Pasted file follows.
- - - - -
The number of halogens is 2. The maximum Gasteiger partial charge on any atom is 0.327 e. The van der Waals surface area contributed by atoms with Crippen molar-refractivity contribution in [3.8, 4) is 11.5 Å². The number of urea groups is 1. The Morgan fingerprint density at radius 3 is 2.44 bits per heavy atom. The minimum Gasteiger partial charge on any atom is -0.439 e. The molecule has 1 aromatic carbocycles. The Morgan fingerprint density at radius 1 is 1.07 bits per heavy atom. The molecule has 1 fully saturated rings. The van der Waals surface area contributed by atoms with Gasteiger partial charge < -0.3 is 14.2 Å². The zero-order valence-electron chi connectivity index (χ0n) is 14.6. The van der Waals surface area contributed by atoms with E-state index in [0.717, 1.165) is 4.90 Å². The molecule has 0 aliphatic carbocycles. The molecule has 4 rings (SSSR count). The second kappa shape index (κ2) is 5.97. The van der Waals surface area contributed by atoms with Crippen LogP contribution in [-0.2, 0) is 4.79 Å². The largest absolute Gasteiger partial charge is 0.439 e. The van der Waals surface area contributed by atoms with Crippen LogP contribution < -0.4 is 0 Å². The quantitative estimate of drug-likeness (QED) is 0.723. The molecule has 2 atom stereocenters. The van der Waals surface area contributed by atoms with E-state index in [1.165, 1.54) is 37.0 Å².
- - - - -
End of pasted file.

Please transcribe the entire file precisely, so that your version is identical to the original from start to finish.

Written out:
The number of halogens is 2. The maximum Gasteiger partial charge on any atom is 0.327 e. The van der Waals surface area contributed by atoms with Crippen molar-refractivity contribution in [3.8, 4) is 11.5 Å². The number of urea groups is 1. The Morgan fingerprint density at radius 3 is 2.44 bits per heavy atom. The minimum Gasteiger partial charge on any atom is -0.439 e. The molecule has 1 aromatic carbocycles. The Morgan fingerprint density at radius 1 is 1.07 bits per heavy atom. The molecule has 1 fully saturated rings. The van der Waals surface area contributed by atoms with Gasteiger partial charge < -0.3 is 14.2 Å². The zero-order valence-electron chi connectivity index (χ0n) is 14.6. The van der Waals surface area contributed by atoms with E-state index in [0.717, 1.165) is 4.90 Å². The molecule has 0 aliphatic carbocycles. The molecule has 4 rings (SSSR count). The second kappa shape index (κ2) is 5.97. The van der Waals surface area contributed by atoms with Crippen LogP contribution in [-0.2, 0) is 4.79 Å². The largest absolute Gasteiger partial charge is 0.439 e. The van der Waals surface area contributed by atoms with Crippen LogP contribution < -0.4 is 0 Å². The quantitative estimate of drug-likeness (QED) is 0.723. The molecule has 2 atom stereocenters. The van der Waals surface area contributed by atoms with E-state index in [1.165, 1.54) is 37.0 Å².